Anders Behring Breivik . . . has read widely in the racist and Islamophobic literature, from the Israeli right-wing extremist Bat Ye’or by way of the American-Norwegian neoconservative Bruce Bawer to the Norwegian professor emeritus in sociology Sigurd Skirbekk. . . . Hereafter it will be difficult for editors and intellectuals to minimize the existence of Islamophobia in Norway, and it will, if possible, be even more difficult to claim that racists’ and Islamophobes’ words are just words. . . . Anders Behring Breivik has, by his actions, set himself up against history. Multicultural Norway has come to stay. No pasaran—the line is drawn here.
Those last words, of course, were a quote from Che Guevara—which gave a helpful hint as to exactly where, ideologically, these nasty lucubrations had their origin. (Though it should have been No pasarán, with an accent over the third a.)
Late August saw the publication of more thorough, sustained attacks on the critics of Islam and of multiculturalism—attacks that had obviously been in the works for some time. They reached new level of propagandistic poison. The malice and mendacity were palpable; it was now no longer disputable that the New Quislings were out to destroy—nothing less. By now it was also clear that many of them considered the “Eurabia” line of attack a winner.
On August 19, the Norwegian weekly Morgenbladet ran a long, mischievous article by Maren Næss Olsen and Anders B. Bisgaard titled “The Eurabian Verses.” It was yet another attempt to link critics of Islam with Breivik—and yet another in a years-long list of attempts by left-wing journalists across the Western world to dismiss concerns about the Islamization of Europe as the product of misinformation by a few nutty extremists. Indeed, even given the ostrich-like attitude of the Western mass media generally toward the darker facts about Islam, Olsen and Bisgaard’s article was well-nigh breathtaking in its utter refusal to acknowledge basic realities about the world we live in.
According to the tale spun by Olsen and Bisgaard, pretty much all of Islam criticism, it seems, can be traced to the work of one whacked-out lady, and then, in turn, to the work of another whacked-out lady. “The mass murderer Anders Behring Breivik, the blogger Fjordman, the Dutch politician Geert Wilders, the Oslo-based author Bruce Bawer, the Libyan dictator Muammar al-Gaddafi, and [Norwegian] Conservative Party veteran Hallgrim Berg,” the Morgenbladet authors wrote, “are among those who have embraced all or parts of Bat Ye’or’s imaginative Eurabia universe, which in turn is built on the thoughts of the Italian journalist and author Oriana Fallaci. Ye’or’s book, in time, has in time spawned an entire genre, with titles like Londonistan, The Last Days of Europe, Defeating Eurabia, and While Europe Slept.”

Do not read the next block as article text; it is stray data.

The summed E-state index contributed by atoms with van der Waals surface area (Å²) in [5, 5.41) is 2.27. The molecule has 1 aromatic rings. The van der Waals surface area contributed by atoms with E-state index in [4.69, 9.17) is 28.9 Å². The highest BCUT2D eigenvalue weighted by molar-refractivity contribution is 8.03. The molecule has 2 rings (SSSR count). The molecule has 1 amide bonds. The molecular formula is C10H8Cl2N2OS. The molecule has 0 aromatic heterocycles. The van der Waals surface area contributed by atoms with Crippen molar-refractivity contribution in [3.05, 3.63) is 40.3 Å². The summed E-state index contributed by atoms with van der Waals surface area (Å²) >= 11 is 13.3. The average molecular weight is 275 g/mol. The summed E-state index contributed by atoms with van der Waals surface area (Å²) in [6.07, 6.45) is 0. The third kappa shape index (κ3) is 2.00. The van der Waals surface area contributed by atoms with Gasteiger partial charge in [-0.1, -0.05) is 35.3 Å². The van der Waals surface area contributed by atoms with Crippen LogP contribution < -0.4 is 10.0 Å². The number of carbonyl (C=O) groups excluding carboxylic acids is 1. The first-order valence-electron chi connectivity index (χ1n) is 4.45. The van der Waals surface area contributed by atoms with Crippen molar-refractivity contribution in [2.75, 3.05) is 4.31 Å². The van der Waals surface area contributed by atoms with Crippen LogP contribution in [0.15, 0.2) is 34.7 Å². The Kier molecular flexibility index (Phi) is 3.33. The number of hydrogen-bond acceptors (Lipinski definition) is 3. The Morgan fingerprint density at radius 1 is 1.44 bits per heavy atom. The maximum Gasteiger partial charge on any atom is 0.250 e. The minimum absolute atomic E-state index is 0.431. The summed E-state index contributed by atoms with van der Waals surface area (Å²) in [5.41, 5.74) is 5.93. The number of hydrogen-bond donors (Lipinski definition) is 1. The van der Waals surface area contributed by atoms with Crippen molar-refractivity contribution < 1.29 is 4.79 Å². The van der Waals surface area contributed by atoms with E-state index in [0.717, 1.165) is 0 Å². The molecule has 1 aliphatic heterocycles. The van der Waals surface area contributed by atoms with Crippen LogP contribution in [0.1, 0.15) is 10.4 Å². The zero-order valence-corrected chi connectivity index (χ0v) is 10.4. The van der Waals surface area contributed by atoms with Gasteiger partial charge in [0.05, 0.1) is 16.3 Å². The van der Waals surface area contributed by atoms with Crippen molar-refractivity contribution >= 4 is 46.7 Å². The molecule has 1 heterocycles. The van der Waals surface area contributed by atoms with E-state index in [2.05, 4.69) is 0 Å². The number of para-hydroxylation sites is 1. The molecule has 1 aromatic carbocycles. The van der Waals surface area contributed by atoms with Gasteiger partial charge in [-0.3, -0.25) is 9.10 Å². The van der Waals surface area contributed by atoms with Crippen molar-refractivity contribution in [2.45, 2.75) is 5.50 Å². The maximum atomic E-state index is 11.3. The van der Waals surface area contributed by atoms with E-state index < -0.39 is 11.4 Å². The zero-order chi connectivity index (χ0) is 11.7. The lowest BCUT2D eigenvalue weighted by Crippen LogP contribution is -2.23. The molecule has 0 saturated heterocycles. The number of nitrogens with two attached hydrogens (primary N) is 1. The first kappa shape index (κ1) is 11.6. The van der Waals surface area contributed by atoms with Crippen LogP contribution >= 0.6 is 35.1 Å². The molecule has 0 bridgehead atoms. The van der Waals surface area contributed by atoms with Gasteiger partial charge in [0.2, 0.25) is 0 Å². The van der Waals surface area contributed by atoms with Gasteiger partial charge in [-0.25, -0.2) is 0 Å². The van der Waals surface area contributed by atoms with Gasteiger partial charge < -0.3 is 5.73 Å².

Olsen and Bisgaard called me, Wilders, Ye’or, Berg, Walter Laqueur, Melanie Phillips, and other critics of Islam “conspiracy theorists.” But it was Olsen and Bisgaard’s article that was framing a conspiracy theory. For their whole agenda was to dismiss all concerns about the Islamization of Europe as the product of a cultish conspiracy by us, a group of loony right-wing bigots who are the disciples of a lone crackpot and whose views have gained no traction whatsoever among academic “experts” in Islam and immigration—but who, for some mysterious reason, have managed to convince millions of readers that there is something to what we say.